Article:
Tape-Assisted Reading (Reading While Listening)

Tool for Improving Reading Fluency
Dr. Tim Rasinski
Tape-Assisted Reading (Reading While Listening)

A tool for improving fluency (and thus comprehension) is tape-assisted reading.  We sometimes call this reading-while-listening.  The term is fairly self-explanatory but it is essentially when a student listens to a fluent rendering of a passage or book from a tape, CD or other audio recorded media while reading that same passage or book themselves. 

This has been shown to be particularly effective for students having difficulty with reading and with ELL students.  Not only does tape-assisted reading have a place in elementary school but also in the middle school environment.  Research also supports a variety of implementations from in-class to pull-out sessions during the school day to tape-assisted reading programs at home. 

During the summer school session of 2003, twenty-three teachers in twelve middle and high schools in the Boston Public Schools and the San Diego Public Schools participated in projects involving the use of audio books to improve student learning.  A survey of response journals of Boston Public School students strongly suggests that students who read with audio book support made more entries and longer entries than students who read with print only. Such a finding reflects the comprehension improvements that seen in the study, suggesting that struggling readers using recorded books better understand what they are reading and so have more to say when asked to write about what they have read.   In addition, many teachers observed positive changes in their students’ attitudes toward reading in the groups with recorded books support.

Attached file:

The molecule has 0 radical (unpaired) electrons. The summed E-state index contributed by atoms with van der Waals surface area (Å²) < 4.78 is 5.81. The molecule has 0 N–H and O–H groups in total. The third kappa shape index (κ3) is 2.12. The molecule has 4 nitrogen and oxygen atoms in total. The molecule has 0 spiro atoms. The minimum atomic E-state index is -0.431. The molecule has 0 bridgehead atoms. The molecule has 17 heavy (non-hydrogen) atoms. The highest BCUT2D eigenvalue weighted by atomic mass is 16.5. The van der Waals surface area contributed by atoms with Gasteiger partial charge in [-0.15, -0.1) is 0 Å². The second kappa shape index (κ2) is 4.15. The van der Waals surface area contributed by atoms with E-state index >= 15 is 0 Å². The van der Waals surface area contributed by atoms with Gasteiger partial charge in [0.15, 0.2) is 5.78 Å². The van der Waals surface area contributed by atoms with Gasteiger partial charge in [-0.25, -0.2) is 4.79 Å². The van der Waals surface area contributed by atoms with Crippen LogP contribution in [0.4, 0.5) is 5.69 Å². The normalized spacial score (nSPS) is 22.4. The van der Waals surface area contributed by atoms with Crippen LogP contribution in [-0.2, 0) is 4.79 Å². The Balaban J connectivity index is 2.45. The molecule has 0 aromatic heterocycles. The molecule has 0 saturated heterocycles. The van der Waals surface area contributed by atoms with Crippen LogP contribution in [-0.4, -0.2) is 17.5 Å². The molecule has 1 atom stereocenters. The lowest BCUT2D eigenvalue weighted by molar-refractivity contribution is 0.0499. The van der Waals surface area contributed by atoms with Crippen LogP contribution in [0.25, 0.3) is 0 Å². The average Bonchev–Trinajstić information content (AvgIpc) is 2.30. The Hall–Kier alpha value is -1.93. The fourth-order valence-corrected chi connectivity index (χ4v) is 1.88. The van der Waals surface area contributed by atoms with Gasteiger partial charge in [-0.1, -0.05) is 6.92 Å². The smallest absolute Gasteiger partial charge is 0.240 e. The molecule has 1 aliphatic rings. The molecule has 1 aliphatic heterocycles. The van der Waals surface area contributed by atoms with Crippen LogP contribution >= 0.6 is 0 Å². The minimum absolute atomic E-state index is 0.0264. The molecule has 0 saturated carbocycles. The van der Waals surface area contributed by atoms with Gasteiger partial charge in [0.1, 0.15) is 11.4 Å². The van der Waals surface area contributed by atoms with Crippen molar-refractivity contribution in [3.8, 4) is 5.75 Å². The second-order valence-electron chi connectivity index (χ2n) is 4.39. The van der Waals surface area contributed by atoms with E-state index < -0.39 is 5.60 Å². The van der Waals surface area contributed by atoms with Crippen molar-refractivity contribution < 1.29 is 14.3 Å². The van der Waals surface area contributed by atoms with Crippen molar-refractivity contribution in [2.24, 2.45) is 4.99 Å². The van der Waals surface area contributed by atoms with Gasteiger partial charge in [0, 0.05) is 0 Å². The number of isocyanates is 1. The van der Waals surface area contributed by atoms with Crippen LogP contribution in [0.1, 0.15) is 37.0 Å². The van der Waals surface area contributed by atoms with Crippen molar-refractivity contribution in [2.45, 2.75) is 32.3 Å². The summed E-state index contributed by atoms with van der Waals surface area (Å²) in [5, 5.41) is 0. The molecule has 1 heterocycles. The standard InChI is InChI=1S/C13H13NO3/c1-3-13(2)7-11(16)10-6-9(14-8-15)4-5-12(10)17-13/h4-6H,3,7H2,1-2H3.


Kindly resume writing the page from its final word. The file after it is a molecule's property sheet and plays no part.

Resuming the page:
Of course, tapes or CDs of books are available through many commercial resources but many public and school libraries have good collections to borrow as well. 

By using these two instructional concepts, the fluency, and thus the comprehension, of students can be improved.

In closing this discussion on comprehension with a focus on fluency, I offer one caveat:  Much has been made of assessing speed as a single method for quantifying a student’s fluency.  Because improvements in how automatic a child is at decoding are often determined by gains in reading rate, it is not difficult to see why students (and teachers) begin to focus almost exclusively on improving reading rate as the goal of fluency instruction.  Indeed the primary aim of many instructional programs is to increase reading rate through repeated reading of nonfiction materials.  It is not unreasonable, then, to suspect that students in such programs would focus on reading faster for the sake of reading faster, without giving equal attention to comprehension.  The result of such a focus, however, is faster reading with little improvement in comprehension, which is the ultimate goal of reading and reading instruction. 

Those comments take us back full circle to the definition we began with:  Fluency Is the ability to read accurately, expressively, quickly with good phrasing and comprehension.   Focus on using fluency instruction as a tool, a bridge, instead of an end in itself, and students will be well-served.